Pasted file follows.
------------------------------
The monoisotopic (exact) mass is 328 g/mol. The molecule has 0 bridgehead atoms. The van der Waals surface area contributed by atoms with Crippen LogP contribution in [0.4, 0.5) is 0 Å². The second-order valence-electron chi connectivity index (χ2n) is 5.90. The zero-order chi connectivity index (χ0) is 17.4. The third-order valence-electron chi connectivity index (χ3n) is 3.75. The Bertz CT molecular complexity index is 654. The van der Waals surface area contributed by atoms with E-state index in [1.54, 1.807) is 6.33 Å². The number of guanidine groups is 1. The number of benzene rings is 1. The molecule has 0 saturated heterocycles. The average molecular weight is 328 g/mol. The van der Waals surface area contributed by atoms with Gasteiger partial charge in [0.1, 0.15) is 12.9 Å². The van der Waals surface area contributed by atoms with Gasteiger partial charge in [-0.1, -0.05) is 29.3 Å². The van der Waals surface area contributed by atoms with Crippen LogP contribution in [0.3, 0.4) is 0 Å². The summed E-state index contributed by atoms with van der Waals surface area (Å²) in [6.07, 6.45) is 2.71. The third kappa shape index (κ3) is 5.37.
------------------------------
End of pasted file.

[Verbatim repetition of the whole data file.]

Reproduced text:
The monoisotopic (exact) mass is 328 g/mol. The molecule has 0 bridgehead atoms. The van der Waals surface area contributed by atoms with Crippen LogP contribution in [0.4, 0.5) is 0 Å². The second-order valence-electron chi connectivity index (χ2n) is 5.90. The zero-order chi connectivity index (χ0) is 17.4. The third-order valence-electron chi connectivity index (χ3n) is 3.75. The Bertz CT molecular complexity index is 654. The van der Waals surface area contributed by atoms with E-state index in [1.54, 1.807) is 6.33 Å². The number of guanidine groups is 1. The number of benzene rings is 1. The molecule has 0 saturated heterocycles. The average molecular weight is 328 g/mol. The van der Waals surface area contributed by atoms with Gasteiger partial charge in [0.1, 0.15) is 12.9 Å². The van der Waals surface area contributed by atoms with Gasteiger partial charge in [-0.1, -0.05) is 29.3 Å². The van der Waals surface area contributed by atoms with Crippen LogP contribution in [0.3, 0.4) is 0 Å². The summed E-state index contributed by atoms with van der Waals surface area (Å²) in [6.07, 6.45) is 2.71. The third kappa shape index (κ3) is 5.37.